A bakery worker knew what Jaclyn Leto wanted without her even asking.
Spying the little girl's eyes hungrily following the hot rolls, the worker leaned over and handed her one. She picked at the hot crust gently, then took a huge bite.
"I like to shove it in my face," Jaclyn, 10, of Stowe, said through a mouthful.
Mancini's Bakery in McKees Rocks is celebrating its 80th year, built mostly on experiences like Jaclyn's. Housed in a pale orange brick building on Woodward Avenue, the business is a local institution and something of an anomaly in an era dominated by chains and big-box retailers.
For thousands of Pittsburghers, Mancini's is something simpler and grander: A tradition spanning generations.
Tom Taylor Sr., for example, has been eating Mancini's bread for all of his 58 years. He lives in Lake Latonka, Mercer County, but Mancini's still beckons him home to the McKees Rocks area, where he grew up.
"When I was little, going to church and Sunday school, my brother was in the service and we used to stop and get a loaf on the way home," Taylor said. "(When I was older), the whole lot of us would go to football games and we'd come here and get loaves and eat them at the game, and on the way home."
For Mary Mancini Hartner, 58, of Robinson, every delighted smile is confirmation that she is keeping alive a legacy willed to her by her uncle, James, and father, Ernest.
The eldest of eight children, James Mancini founded the bakery in 1926 after emigrating to the United States from the Abruzzo region of Italy when he was 5 years old.
An experimenter and a bit of an independent spirit, James Mancini eventually stumbled on the right combination of flour, water, yeast and sugar and went into business for himself in a little garage in McKees Rocks.
Hartner's father, Ernest Mancini, became James Mancini's partner after returning home from fighting in World War II.
Ernest Mancini planned to hand the business down to Hartner's brother, Frank. But a series of tragedies thrust Hartner into the business.
James Mancini died in of lung cancer in January 1977. In July, Frank Mancini was killed in a motorcycle crash.
Hartner, who was living in Greensburg caring for a young son, returned to McKees Rocks to help her father keep the bakery going. They worked side-by-side until Ernest Mancini's death in 2004.
"It was hard because you have your own ideas about business," said Hartner, who acquired a master's degree in business administration from the University of Pittsburgh in 1975. "But when you work for your father, you have to do it his way. I had to learn the baking end, the business end and the Ernie end."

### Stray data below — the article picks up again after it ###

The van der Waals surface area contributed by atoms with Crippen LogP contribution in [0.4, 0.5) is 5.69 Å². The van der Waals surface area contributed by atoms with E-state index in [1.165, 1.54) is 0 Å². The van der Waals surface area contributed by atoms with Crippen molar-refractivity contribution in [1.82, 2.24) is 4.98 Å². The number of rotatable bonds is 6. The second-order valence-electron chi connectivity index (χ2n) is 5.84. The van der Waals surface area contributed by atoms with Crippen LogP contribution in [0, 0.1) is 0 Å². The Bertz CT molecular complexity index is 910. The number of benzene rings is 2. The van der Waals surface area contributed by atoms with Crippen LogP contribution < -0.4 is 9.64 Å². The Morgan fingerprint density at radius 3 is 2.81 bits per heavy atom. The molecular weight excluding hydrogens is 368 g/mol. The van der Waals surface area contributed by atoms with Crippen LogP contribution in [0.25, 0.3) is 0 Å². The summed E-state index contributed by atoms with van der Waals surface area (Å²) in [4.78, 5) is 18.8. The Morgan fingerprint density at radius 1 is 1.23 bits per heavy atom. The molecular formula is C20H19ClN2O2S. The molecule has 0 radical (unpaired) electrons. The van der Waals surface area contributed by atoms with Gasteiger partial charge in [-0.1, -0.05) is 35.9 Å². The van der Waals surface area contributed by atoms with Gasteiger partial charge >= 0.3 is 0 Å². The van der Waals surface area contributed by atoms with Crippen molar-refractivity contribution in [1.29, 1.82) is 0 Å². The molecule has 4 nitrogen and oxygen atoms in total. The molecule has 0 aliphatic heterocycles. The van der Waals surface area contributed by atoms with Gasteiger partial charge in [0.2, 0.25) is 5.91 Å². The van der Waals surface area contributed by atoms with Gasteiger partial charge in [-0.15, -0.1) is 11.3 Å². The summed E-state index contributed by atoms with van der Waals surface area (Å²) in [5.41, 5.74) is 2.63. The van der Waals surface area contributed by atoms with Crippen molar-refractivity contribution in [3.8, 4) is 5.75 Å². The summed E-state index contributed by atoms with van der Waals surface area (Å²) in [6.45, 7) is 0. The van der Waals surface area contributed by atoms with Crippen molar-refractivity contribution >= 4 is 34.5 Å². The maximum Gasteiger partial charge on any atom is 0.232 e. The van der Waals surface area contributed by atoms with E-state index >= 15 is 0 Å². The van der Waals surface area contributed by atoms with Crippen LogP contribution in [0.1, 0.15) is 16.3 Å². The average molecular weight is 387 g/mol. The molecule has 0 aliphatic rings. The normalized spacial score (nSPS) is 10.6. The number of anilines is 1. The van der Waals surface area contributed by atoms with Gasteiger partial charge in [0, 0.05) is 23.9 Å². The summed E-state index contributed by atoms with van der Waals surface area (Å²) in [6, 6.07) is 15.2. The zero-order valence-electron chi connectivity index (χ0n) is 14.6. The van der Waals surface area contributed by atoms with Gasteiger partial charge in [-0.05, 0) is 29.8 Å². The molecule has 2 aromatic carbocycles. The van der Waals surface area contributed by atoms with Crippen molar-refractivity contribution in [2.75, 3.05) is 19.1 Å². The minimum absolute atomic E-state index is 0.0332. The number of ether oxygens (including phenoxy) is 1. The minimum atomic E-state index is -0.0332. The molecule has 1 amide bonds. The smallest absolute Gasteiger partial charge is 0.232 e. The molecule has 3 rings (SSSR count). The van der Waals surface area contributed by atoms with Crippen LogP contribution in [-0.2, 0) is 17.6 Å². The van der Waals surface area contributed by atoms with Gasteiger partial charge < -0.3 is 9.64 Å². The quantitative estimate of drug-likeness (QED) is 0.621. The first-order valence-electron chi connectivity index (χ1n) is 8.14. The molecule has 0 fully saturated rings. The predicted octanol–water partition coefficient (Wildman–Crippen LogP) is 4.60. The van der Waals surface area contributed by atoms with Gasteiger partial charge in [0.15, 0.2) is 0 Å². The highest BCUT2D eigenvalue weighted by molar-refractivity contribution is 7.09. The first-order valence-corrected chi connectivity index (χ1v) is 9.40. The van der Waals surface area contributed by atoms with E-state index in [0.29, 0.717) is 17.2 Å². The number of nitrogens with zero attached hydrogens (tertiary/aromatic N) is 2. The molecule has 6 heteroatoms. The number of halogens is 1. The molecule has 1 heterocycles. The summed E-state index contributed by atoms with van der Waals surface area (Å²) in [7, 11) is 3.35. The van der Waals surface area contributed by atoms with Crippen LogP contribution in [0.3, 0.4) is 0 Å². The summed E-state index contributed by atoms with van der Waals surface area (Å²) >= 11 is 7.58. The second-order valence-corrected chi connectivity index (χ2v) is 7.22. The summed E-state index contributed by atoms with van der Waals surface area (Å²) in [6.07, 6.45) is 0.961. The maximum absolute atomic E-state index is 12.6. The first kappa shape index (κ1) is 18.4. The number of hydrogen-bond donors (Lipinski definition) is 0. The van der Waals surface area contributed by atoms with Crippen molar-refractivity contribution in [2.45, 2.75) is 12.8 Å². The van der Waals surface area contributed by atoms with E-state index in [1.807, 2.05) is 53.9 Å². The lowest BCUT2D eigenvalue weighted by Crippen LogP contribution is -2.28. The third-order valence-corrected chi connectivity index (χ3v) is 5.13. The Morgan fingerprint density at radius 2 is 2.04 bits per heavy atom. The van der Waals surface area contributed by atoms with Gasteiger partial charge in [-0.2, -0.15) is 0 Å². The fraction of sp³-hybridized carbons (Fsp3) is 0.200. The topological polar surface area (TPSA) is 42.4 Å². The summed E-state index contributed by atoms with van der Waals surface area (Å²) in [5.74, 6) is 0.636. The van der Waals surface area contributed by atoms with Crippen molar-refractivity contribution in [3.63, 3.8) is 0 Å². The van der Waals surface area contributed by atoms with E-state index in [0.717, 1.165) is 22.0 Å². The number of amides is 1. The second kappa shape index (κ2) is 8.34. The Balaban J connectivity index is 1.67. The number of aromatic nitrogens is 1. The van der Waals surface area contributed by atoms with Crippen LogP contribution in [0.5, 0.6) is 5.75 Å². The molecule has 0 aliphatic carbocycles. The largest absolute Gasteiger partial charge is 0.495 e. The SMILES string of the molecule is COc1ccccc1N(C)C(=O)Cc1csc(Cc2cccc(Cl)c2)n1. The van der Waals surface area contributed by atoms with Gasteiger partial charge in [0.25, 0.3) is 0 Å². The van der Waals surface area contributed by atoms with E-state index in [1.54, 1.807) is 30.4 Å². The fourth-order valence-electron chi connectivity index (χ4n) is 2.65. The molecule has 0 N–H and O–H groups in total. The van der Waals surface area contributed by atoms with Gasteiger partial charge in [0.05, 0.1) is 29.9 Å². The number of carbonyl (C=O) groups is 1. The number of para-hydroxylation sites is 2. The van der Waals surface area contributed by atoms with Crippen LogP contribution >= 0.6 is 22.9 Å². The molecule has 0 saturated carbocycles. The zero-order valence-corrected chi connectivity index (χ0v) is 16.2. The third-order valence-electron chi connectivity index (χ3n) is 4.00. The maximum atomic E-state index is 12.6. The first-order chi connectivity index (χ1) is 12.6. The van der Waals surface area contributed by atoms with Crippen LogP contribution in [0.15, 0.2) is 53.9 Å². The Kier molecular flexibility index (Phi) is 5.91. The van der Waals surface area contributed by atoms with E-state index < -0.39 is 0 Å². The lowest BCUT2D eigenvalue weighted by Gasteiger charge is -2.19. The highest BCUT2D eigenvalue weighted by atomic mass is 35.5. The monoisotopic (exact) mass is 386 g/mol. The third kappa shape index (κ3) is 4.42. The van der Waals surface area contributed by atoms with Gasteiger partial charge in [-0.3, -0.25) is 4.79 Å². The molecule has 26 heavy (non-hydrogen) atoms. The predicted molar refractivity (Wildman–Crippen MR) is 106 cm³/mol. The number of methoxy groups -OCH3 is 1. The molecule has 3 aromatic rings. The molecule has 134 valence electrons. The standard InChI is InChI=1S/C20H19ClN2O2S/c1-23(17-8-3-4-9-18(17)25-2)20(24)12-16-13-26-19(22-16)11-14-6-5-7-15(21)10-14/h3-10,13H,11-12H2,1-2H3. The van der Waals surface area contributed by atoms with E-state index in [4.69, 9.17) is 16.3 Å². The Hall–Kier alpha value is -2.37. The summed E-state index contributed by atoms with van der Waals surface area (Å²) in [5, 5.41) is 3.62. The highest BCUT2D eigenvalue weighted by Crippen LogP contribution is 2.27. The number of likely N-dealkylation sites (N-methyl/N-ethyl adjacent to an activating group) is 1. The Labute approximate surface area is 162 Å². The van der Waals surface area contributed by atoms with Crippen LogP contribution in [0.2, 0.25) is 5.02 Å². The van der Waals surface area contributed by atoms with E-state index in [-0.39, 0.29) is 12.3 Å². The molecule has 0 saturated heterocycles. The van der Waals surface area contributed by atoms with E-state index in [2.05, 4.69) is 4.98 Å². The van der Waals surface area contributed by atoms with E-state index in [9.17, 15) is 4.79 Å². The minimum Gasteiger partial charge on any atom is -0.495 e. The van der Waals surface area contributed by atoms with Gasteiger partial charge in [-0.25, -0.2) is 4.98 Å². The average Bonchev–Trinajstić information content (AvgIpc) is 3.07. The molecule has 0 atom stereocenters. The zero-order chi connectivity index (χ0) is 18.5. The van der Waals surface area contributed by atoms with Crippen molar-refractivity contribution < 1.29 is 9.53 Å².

The learning is ongoing.
Suppliers, customers and diets have changed, even in the two years since Ernest Mancini died, Hartner said.
The mom-and-pop restaurants that peppered Pittsburgh neighborhoods once were the bakery's bread and butter. In recent years, however, those eateries have given way to chains, who supply their own bread. And, of course, there was the low-carb craze.
"I was doing demonstrations in supermarkets and people would come up to me and say 'How can you sell this poison?' " Hartner said.
To stay viable, Hartner and her cadre of 26 bakers have moved beyond their signature Italian breads, just as James Mancini would have wanted it.
Years ago, he added rye bread to the Mancini's mix. Frank's lasting contribution is the bakery's raisin bread. Hartner's son Nick, who started the McKee's Rocks Bread Company with his brother Ernie, is responsible for the bakery's latest creation: European multigrain.
The bakery also has added trendy loafs such as focaccia and cranberry walnut, along with a line of sauces and spreads.
Still, for many people, the allure of Mancini's is tradition, not trendiness.
Carmen Fratto, 73, of Kennedy, remembers buying Mancini's bread for three cents a loaf.
"Mom would send me and my sister to run errands," Fratto said. "She'd give us a bag and we'd get twists and carry it home between us."
One Mancini's tradition is particularly enduring, said Yvette Leto, Jaclyn's mother.
"If you are taking it somewhere, especially if you buy it hot," she said, "it doesn't quite make it to its destination."
By Lara Brenckle Thursday, February 23, 2006 Tribune-Review